Was that painted by Monet or Manet? There are some people in the world who just know these things. Those walking, talking encyclopedias of artistic knowledge who can rattle off movements and time periods like I rattle off Maxwell’s equations and characters from Breaking Bad. My old college roommate, for example, was one of those brainy people. She could determine a Degas painting simply from the brush strokes. Meanwhile, I can barely remember what my own handwriting looks like.
Now if you’re still reading, it’s probably because you, like me, are not one of those knowledgeable people. And you, like me, may not be able to tell Monet and Manet apart. Well, my dear friend, there’s hope for you (and me). Wolfram|Alpha’s new databases full of fine arts knowledge provide profiles of nearly 33,000 works of art—and they are now immediately available to you, from Artemesia Gentileschi to Banksy.
The profiles are more than just a reference for your art history class (though they’re pretty useful for that, too). They also provide an instantaneous in-depth analysis: the equivalent of laying out six textbooks side-by-side for comparison, but with only the relevant information picked out for you. What time period is that work from? What artistic movement? What materials were used? How long did it take the artist to create it?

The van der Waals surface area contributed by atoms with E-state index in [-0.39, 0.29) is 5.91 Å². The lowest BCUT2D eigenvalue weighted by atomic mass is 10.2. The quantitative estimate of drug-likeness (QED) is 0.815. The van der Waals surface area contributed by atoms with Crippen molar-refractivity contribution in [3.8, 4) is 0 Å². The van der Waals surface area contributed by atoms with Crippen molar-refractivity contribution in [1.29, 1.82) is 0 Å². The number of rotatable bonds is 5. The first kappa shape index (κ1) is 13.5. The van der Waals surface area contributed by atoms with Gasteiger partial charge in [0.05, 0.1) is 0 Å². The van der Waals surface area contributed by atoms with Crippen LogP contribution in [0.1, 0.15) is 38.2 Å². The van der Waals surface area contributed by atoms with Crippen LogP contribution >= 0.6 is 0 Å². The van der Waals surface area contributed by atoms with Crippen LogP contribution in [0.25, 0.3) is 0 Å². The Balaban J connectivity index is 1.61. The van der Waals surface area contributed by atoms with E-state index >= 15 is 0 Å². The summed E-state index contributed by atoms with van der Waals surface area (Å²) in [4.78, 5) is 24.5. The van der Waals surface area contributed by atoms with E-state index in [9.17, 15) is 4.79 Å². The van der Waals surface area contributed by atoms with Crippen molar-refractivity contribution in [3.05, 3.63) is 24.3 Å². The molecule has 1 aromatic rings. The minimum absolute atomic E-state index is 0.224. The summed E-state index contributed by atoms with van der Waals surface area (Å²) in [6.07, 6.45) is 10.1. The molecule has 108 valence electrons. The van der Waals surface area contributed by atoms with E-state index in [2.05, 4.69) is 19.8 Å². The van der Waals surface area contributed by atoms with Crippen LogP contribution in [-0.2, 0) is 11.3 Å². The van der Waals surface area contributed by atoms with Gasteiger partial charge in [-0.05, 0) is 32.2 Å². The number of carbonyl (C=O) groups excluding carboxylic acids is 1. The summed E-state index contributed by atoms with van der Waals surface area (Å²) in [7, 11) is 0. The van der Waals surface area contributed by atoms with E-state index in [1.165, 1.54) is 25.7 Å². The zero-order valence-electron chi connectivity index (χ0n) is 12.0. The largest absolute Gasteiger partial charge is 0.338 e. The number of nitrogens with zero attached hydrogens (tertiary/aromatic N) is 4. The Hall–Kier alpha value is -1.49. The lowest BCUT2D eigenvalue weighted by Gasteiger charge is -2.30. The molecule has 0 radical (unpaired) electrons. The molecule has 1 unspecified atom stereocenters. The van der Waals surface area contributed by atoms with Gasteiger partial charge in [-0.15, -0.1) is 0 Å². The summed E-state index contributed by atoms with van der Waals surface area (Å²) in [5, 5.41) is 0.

There’s an interesting story behind each artist and each piece of artwork. Ask questions or follow your train of thought. Explore the work of a single artist or compare pieces from similar time periods. Or look for works that were made with unique materials (did you know that The Scream was painted on cardboard?).
And while you’re at it, I’m sure there’s a painting or two you hope to someday see with your own eyes. Throw the titles into Wolfram|Alpha and find out where they’re located—list them all in one query and you can map your trip (I hope you have a passport).
So, maybe you’re not a walking, talking encyclopedia of artistic knowledge. But after five minutes of exploring, you’ll probably end up learning something new. Something you won’t end up forgetting a moment later. And hey, if you do forget? Wolfram|Alpha will still be here to remind you.
Oh, and for the record: